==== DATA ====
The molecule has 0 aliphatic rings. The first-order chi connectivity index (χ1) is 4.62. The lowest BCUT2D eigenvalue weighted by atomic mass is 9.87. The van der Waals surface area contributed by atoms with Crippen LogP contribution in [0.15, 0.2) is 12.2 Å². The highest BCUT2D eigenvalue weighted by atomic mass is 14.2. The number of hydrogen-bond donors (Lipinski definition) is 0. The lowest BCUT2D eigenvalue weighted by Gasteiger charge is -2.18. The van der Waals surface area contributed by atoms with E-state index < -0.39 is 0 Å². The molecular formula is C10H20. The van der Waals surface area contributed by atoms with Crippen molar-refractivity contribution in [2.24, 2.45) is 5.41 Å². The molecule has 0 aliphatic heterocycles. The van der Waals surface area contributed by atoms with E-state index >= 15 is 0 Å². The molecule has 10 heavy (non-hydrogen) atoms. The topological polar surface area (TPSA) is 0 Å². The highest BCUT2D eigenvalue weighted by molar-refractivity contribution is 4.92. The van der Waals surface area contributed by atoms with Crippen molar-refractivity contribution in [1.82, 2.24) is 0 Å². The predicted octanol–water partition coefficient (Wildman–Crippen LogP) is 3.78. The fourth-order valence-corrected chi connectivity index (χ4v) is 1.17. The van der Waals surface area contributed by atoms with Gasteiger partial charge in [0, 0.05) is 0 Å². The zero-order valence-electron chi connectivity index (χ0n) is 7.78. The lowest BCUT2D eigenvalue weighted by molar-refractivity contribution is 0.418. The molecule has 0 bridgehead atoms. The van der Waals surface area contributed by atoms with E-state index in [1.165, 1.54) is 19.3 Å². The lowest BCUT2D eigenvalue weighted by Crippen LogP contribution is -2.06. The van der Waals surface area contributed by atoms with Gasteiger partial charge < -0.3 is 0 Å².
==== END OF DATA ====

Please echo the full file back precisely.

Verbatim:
The molecule has 0 aliphatic rings. The first-order chi connectivity index (χ1) is 4.62. The lowest BCUT2D eigenvalue weighted by atomic mass is 9.87. The van der Waals surface area contributed by atoms with Crippen LogP contribution in [0.15, 0.2) is 12.2 Å². The highest BCUT2D eigenvalue weighted by atomic mass is 14.2. The number of hydrogen-bond donors (Lipinski definition) is 0. The lowest BCUT2D eigenvalue weighted by Gasteiger charge is -2.18. The van der Waals surface area contributed by atoms with E-state index < -0.39 is 0 Å². The molecular formula is C10H20. The van der Waals surface area contributed by atoms with Crippen molar-refractivity contribution in [2.24, 2.45) is 5.41 Å². The molecule has 0 aliphatic heterocycles. The van der Waals surface area contributed by atoms with E-state index >= 15 is 0 Å². The molecule has 10 heavy (non-hydrogen) atoms. The topological polar surface area (TPSA) is 0 Å². The highest BCUT2D eigenvalue weighted by molar-refractivity contribution is 4.92. The van der Waals surface area contributed by atoms with Crippen molar-refractivity contribution in [1.82, 2.24) is 0 Å². The predicted octanol–water partition coefficient (Wildman–Crippen LogP) is 3.78. The fourth-order valence-corrected chi connectivity index (χ4v) is 1.17. The van der Waals surface area contributed by atoms with Gasteiger partial charge in [0, 0.05) is 0 Å². The zero-order valence-electron chi connectivity index (χ0n) is 7.78. The lowest BCUT2D eigenvalue weighted by molar-refractivity contribution is 0.418. The molecule has 0 bridgehead atoms. The van der Waals surface area contributed by atoms with E-state index in [1.165, 1.54) is 19.3 Å². The lowest BCUT2D eigenvalue weighted by Crippen LogP contribution is -2.06. The van der Waals surface area contributed by atoms with Gasteiger partial charge < -0.3 is 0 Å².